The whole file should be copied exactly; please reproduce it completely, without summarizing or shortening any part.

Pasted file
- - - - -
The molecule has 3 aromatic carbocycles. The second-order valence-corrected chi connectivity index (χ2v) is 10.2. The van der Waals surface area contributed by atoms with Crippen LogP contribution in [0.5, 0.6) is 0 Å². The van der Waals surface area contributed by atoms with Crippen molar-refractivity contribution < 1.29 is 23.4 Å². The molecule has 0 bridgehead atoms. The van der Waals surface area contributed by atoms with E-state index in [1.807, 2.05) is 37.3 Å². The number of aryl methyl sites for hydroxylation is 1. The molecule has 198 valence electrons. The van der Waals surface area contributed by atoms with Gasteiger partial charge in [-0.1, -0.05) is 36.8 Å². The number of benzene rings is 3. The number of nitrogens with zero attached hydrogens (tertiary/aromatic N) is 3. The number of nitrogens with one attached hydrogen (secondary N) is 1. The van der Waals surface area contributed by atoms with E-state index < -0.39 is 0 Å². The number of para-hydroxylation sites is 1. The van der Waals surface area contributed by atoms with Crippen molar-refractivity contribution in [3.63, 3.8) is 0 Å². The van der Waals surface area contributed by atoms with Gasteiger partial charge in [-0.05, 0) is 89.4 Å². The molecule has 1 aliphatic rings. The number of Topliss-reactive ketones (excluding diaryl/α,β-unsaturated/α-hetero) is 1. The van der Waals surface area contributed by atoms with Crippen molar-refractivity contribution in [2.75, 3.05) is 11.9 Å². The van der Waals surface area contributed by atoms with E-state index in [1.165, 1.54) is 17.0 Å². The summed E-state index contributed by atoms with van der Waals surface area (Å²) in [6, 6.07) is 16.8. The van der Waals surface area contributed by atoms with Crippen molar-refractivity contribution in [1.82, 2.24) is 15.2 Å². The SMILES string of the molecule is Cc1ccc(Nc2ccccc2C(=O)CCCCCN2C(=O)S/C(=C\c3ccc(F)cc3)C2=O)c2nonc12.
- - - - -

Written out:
The molecule has 3 aromatic carbocycles. The second-order valence-corrected chi connectivity index (χ2v) is 10.2. The van der Waals surface area contributed by atoms with Crippen LogP contribution in [0.5, 0.6) is 0 Å². The van der Waals surface area contributed by atoms with Crippen molar-refractivity contribution < 1.29 is 23.4 Å². The molecule has 0 bridgehead atoms. The van der Waals surface area contributed by atoms with E-state index in [1.807, 2.05) is 37.3 Å². The number of aryl methyl sites for hydroxylation is 1. The molecule has 198 valence electrons. The van der Waals surface area contributed by atoms with Gasteiger partial charge in [-0.1, -0.05) is 36.8 Å². The number of benzene rings is 3. The number of nitrogens with zero attached hydrogens (tertiary/aromatic N) is 3. The number of nitrogens with one attached hydrogen (secondary N) is 1. The van der Waals surface area contributed by atoms with E-state index < -0.39 is 0 Å². The number of para-hydroxylation sites is 1. The van der Waals surface area contributed by atoms with Crippen molar-refractivity contribution in [3.63, 3.8) is 0 Å². The van der Waals surface area contributed by atoms with Gasteiger partial charge in [-0.05, 0) is 89.4 Å². The molecule has 1 aliphatic rings. The number of Topliss-reactive ketones (excluding diaryl/α,β-unsaturated/α-hetero) is 1. The van der Waals surface area contributed by atoms with Crippen molar-refractivity contribution in [2.75, 3.05) is 11.9 Å². The van der Waals surface area contributed by atoms with E-state index in [1.165, 1.54) is 17.0 Å². The summed E-state index contributed by atoms with van der Waals surface area (Å²) in [6, 6.07) is 16.8. The van der Waals surface area contributed by atoms with Crippen molar-refractivity contribution in [1.82, 2.24) is 15.2 Å². The SMILES string of the molecule is Cc1ccc(Nc2ccccc2C(=O)CCCCCN2C(=O)S/C(=C\c3ccc(F)cc3)C2=O)c2nonc12.